How to Remove Seed Warts

Have you ever wondered how to remove seed warts? These small, lumpy growths are generally benign, but can be uncomfortable and embarrassing. Fortunately, there are a number of treatments available to help you deal with the problem.

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In order to know which treatment to choose, however, it is important that you understand what makes these warts unique. Once you have read the information below, all you will have to do is follow a few simple steps to be rid of this irritating skin condition.

What Are Seed Warts?

Essentially, they are mosaic warts which are plantar warts that have developed on the fingers instead of the feet. They have the lumpy, cauliflower-like appearance of the common wart and the hard keratin coating of a plantar wart, but they also have a small, black, seed-like spot in the middle. In actuality, this spot is a capillary vessel that is feeding the wart. In order to get rid of the wart completely, you must either starve it of air and nutrients, or you must destroy the dead flesh that makes up the majority of the growth.

The HPV Connection

Seed warts are caused by the human papilloma virus, or HPV. Although there are 130 different types of HPV, most strains cause only one or two types of warts and are capable of infecting only a few places on the body. The HPV strains responsible for seed warts generally enter the skin through a cut or scrape, particularly around the edges of the fingernails.

Although HPV is considered contagious, seed warts are not usually transferred from one person to another. If you have a bad infection, however, it may be a good idea to wear gloves or to cover the warts with band-aids. This may be particularly important if you have contact with children or with adults whose immune systems have been compromised.

Typical Growth Locations

Although the similar plantar warts are commonly found on the feet, seed warts are generally considered to be a condition of the hands and fingers. They commonly grow around the fingernails, on the backs and tips of the fingers and on the backs of the hands. They commonly develop in the wake of blisters, hangnails or torn skin on the hands. In some extreme cases, they may even begin to develop under the fingernails.

Treatment Options

Because finger warts are quite visible, most people want to get rid of them as quickly as possible. Seed warts removal is a standard medical procedure that is quick, relatively painless and minimally invasive. In most cases, your doctor will chemically freeze the warts off of your hands using a process called cryotherapy. This process can cause permanent damage to the fingernails, however, so some doctors prefer to prescribe an oral or topical medication.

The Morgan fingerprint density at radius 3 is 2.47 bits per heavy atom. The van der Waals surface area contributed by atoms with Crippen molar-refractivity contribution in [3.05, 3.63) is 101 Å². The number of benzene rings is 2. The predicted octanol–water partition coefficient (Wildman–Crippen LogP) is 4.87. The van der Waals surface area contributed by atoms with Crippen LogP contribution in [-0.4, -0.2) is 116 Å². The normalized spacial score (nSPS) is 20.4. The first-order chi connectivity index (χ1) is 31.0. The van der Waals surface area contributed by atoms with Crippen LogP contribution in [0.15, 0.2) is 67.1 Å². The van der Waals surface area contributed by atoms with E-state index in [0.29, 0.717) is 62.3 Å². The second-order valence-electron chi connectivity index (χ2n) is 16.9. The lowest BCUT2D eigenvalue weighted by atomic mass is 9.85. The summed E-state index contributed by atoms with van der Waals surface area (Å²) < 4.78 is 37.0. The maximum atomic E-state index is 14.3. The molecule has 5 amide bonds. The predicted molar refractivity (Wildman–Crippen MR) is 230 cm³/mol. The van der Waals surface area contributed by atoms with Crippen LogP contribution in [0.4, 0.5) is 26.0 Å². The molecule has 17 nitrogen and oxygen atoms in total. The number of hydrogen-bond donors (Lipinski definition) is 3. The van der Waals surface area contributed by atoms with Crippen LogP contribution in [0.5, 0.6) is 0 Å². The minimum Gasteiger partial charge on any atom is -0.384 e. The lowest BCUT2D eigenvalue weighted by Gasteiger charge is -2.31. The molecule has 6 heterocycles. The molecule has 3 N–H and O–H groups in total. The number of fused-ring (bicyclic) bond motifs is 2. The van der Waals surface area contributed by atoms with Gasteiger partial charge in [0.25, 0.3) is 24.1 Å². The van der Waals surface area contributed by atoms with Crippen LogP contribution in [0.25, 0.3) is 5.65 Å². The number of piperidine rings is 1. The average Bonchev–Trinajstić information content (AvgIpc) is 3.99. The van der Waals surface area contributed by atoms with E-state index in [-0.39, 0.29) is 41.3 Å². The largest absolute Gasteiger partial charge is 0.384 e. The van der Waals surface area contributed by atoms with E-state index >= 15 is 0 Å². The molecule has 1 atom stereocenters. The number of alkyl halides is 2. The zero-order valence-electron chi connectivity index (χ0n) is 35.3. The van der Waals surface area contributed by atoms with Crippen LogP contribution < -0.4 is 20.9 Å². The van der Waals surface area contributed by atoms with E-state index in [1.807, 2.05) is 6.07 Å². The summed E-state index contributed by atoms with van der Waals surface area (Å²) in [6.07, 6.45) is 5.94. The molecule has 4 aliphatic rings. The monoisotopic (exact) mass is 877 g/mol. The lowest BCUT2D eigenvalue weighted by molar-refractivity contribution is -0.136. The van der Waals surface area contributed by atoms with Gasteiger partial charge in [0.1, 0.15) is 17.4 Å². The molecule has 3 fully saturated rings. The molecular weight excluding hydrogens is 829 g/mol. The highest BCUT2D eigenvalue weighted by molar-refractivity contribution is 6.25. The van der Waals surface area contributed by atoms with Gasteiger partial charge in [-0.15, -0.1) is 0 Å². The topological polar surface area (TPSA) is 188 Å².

Although laser therapy has also been proven as a successful treatment, it can end up costing thousands of dollars and is only moderately more effective than both prescribed and over-the-counter treatments. In fact, studies have shown that even cryotherapy is no more effective than most over-the-counter treatments, and most patients choose to opt for the least expensive option.

How to Remove Seed Warts At Home

The most common over-the-counter treatments use a chemical known as salicylic acid to prevent the HPV from multiplying and to kill the wart entirely. Using these products involves a few simple steps.

Choose a product. Go to your pharmacy and look for a product specifically made for treating a seed wart, a common wart or a plantar wart. Read the label carefully to make sure that it is safe for use around your fingernails.

Prepare the wart for treatment. Clean and disinfect the wart area and soak it in warm water until the hard outer layer has begun to soften. Gently scrape off as much of the outer layer as you can using a disposable razor or a pumice stone.

Apply the treatment according to the manufacturer’s directions. Make sure you do not leave it on longer than recommended, as salicylic acid can damage the skin over time.

Although salicylic acid is effective 60-70% of the time, it may not work on particularly stubborn warts. If this is the case, you may want to consider trying an over-the-counter aerosol cryotherapy treatment or paying more for a prescription from your doctor.